China sanctions former State Department official, congressional aide

China on Friday slapped sanctions on two Americans, a former senior State Department official and a congressional aide, according to state media.

Flying drone with camera

The financial and travel sanctions on Miles Maochun Yu and Todd Stein were imposed in response to U.S. sanctions announced Dec. 9 on two Chinese officials over human rights abuses in Tibet, the official Xinhua news agency stated.

“In accordance with China’s anti-foreign sanctions law, the Chinese side has decided to take reciprocal sanctions against Miles Maochun Yu and Todd Stein,” the Foreign Ministry announced.

The sanctions target the two Americans’ assets in China and bar organizations and people in China from engaging with them.

Mr. Yu and Mr. Stein and their families also are blocked from traveling to China.

Mr. Yu, a former columnist for The Washington Times who was born in China’s Sichuan province, served as a senior policy maker to Secretary of State Mike Pompeo during the Trump administration. He now is a professor of Chinese military history at the U.S. Naval Academy and a senior fellow at several think tanks. He also is director of the China Center at the Hudson Institute.

Mr. Yu said he is not surprised by the sanctions, which are not the first time he has been targeted by Beijing.

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“Everyone who has uttered a word or conducted a deed disliked by the [Chinese Communist Party] would be targeted by the CCP’s sanctions and punishments,” he said.

The list of foreigners sanctioned is long, he said. They include western scholars, public officials, sports figures, corporate executives and others “threatened with such a broadly defined sanction and punishment system in China.”

“What is surprising to me, however, is how vague the PRC government’s sanction order is,” he said, using the acronym for People’s Republic of China.

“Unlike statements by U.S. government officials regarding the sanctions against the Chinese officials earlier this month, the sanction order against me gives no specific reasons.”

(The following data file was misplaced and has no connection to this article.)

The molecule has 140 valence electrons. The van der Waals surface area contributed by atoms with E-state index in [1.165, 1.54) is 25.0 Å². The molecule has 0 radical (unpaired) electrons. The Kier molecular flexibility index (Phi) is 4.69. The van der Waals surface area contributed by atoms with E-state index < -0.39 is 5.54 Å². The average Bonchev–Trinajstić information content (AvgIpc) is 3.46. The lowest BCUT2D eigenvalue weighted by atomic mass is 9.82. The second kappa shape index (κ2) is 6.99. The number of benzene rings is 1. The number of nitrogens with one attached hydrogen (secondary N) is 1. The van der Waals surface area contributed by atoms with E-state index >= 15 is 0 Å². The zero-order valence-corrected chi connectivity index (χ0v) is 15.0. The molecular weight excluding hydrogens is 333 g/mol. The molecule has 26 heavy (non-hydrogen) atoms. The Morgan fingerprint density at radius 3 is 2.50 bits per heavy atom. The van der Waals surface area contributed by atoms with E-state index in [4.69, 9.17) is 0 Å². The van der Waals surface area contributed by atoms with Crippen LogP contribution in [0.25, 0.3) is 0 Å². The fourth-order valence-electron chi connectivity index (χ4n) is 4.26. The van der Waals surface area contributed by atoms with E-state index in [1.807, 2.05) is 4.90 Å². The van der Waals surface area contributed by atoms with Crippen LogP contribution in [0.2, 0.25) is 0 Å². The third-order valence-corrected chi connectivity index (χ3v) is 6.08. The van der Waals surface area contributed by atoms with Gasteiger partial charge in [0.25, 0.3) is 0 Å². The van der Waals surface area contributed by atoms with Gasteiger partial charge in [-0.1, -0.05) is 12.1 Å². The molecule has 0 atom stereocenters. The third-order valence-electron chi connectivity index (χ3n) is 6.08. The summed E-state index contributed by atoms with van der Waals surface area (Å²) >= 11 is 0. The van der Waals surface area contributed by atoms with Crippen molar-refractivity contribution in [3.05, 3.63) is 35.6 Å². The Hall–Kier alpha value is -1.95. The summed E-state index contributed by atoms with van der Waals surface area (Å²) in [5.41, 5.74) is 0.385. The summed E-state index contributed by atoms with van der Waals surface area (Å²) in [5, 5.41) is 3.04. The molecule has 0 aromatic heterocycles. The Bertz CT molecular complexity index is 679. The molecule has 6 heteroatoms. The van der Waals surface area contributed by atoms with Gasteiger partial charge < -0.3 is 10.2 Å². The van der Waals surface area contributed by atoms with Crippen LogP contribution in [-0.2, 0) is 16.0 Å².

The lack of details is mostly likely because his work related to China and its relations with the U.S. is “generally truthful, and the CCP is a regime frightened by truths,” he said.

On Twitter, Mr. Yu dismissed the sanctions. “A badge of honor to be sanctioned once again today by the Beijing government, the enemy of the Chinese people. Let freedom ring!” he wrote.

Mr. Yu was instrumental in formulating the major U.S. policy shift that recognized China as a threat and strategic competitor during the Trump administration.

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Mr. Stein is deputy staff director with the Congressional-Executive Commission on China. He did not immediately respond to a request for comment.

A State Department spokesman also did not immediately respond to a request for comment.

The Chinese Communist Party-affiliated Global Times said the sanctions on Mr. Yu and Mr. Stein were the first time counter sanctions have been imposed.

“We must continue to consolidate this impression in the hearts of provocateurs who are preparing to move against China, and shape the outside world’s awe of China’s national interests through resolute counterattacks,” the outlet stated.

Although he is a naturalized American, Mr. Yu was described as “the No.1 contemporary traitor.”

Global Times also issued a veiled threat against him: “Since ancient times, all those who have betrayed the country and the nation have met a tragic end. Yu’s can’t be any better.”

The Hong Kong Democracy Council, a human rights group, tweeted: “Miles & Todd are allies of the #HongKong freedom struggle & should be proud of the CCP’s ‘recognition’ of their work.”

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